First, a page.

Bristol gifted garden crowned Best in Show at this year’s RHS Chelsea Flower Show
Press release issued: 13 October 2021
The Guangzhou China: Guangzhou Garden that was crowned the best garden at this year’s RHS Chelsea Flower Show, taking home the coveted Best in Show prize, has been gifted by Guangzhou to Bristol and will be rebuilt at the University of Bristol’s Botanic Garden. Bristol has been twinned with Guangzhou since 2001.
The relationship between Bristol and Guangzhou in southern China was cemented in 2001 when a sister city agreement was signed, and it was further strengthened in 2013 through the signing of a new Bilateral Agreement between the two city governments. Both agreements were facilitated by the Bristol and West of England China Bureau (B&WoECB).
The Guangzhou Garden, which also won a gold medal, was designed by Peter Chmiel with Chin-Jung Chen, and was inspired by a philosophy of reconnecting people and nature, while also highlighting the benefits of responsible city planning.
Inspired by the holistic landscape stewardship programme of environmental planners in Guangzhou, the garden features a pool of water, trees, shrubs, shelters, green foliage, and white, blue and yellow perennials.
The garden also highlights the benefits of responsible city planning and how planners must work in harmony with nature to better connect people with the natural world. With a focus on climate change, it's an eco-garden with an aim to make a difference.
Professor Judith Squires, Deputy Vice-Chancellor and Provost at the University of Bristol, said: “We are delighted to accept this very special gift. I hope it will be enjoyed by all our students, staff and the wider Bristol community for years to come.
“The gift of the garden reflects both the strength of the City’s twinning with Guangzhou and our own University’s excellent links with Guangzhou institutions, including those between our Botanic Garden staff and those in the famed Guangzhou Gardens. We are thrilled that the garden will enhance the Botanic Garden’s existing collection of Chinese plants and herbs, and are pleased that we have been able to provide a permanent home for this prize-winning garden. As we work to rehome the garden, we will ensure it keeps its important narrative on nature and sustainability.”
Asher Craig, Deputy Mayor at Bristol City Council, added: “I would like to say a big thank you to Guangzhou for this meaningful gift to the city in the 20th anniversary year of our sister city relationship. The garden’s gold medal is so well-deserved.
“Bristol and Guangzhou have long had sustainability as a focus of our twinning partnership and the garden reflects this with its focus on ecological civilisation. I am pleased that projects such as this enhance the link between our cities. With our Chinese diaspora living in Bristol and the garden’s central location, I am sure it’ll be enjoyed by many citizens and visitors.”
Peter Chmiel, one of the garden’s designers and Landscape Architect at Grant Associates, said: “It is great news to hear the garden will be returning to the West Country and continue to support the botanical links with Guangzhou.
“It was amazing that the garden was so well-received at the Chelsea Flower Show. I believe that the planting concepts were appreciated beyond just the visual beauty and serenity but, also for its sustainability credentials, wildlife value and other benefits to people and nature. I would like to think of our garden as a landscape or blueprint to inspire the green infrastructure for our much-needed future ‘landscape cities’."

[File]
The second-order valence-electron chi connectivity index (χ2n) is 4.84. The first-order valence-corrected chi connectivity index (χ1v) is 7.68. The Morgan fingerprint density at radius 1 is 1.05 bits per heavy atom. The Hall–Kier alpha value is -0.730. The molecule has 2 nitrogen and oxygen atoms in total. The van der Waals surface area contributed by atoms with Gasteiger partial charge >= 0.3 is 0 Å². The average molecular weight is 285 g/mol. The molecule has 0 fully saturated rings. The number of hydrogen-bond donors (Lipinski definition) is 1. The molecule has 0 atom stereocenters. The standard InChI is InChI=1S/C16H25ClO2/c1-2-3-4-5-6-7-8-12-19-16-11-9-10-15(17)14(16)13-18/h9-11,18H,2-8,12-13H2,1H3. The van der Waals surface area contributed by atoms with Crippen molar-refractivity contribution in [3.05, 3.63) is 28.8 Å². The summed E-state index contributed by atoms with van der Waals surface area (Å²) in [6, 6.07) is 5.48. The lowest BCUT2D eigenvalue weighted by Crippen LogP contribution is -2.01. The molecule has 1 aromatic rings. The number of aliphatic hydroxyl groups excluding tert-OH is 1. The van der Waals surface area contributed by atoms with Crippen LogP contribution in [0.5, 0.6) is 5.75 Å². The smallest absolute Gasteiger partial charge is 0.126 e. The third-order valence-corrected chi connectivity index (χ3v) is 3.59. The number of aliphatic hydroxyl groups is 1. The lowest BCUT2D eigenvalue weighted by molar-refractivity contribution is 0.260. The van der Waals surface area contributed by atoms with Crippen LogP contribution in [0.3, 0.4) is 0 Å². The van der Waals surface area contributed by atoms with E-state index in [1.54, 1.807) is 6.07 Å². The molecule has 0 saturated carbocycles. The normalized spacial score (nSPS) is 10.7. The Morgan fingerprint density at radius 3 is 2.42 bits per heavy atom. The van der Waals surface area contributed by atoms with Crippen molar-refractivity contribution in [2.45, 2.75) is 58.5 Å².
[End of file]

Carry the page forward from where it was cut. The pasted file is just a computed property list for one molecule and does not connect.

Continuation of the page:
In 2016, a Kapok flower sculpture was unveiled at the Traditional Chinese Medicinal Herb Garden at the University of Bristol Botanic Garden to mark the 15th anniversary of the sister city relationship. The Kapok flower has been the official flower of Guangzhou since 1982.
The two-metre-high steel flower sculpture, a gift from the Mayor of Guangzhou, was designed by Chinese artists Li Ming, Li Xiongfei and Zhang Haipeng. Later that year, a Shaun the Sheep sculpture, sponsored by the University, was gifted to Guangzhou from Bristol.
The sister city relationship brings together governments, universities, businesses and citizens to partner on policy, trade, research and education with an emphasis on sustainable urbanisation and environmental issues.
The Guangzhou China: Guangzhou Garden will be rebuilt at the Botanic Garden in the coming months and will be unveiled in early Summer 2022, in the 21st anniversary year of the sister city relationship between Bristol and Guangzhou.
About the University of Bristol Botanic Garden
The Botanic Garden has a strong evolutionary theme and cultivates over 5,000 plant species forming four core collections that illustrate plant evolution, plants from Mediterranean climates, useful plants (including Chinese and Western herb gardens) and rare and threatened native plants to the Bristol area.
Star attractions include an amazing dell demonstrating the evolution of land plants including the dinosaurs' favourite plants: ginkgos, cycads, tree ferns, monkey puzzles and the Wollemi Pine. Other delights include glasshouses, home to giant Amazon water lilies, tropical fruit and medicinal plants, orchids, cacti, succulents and a unique sacred lotus collection.
The garden is accessible for wheelchairs and mobility scooters with a designated path leading around the garden and glasshouses. Disabled toilet facilities are available on site and a wheelchair is available upon request from the Welcome Lodge.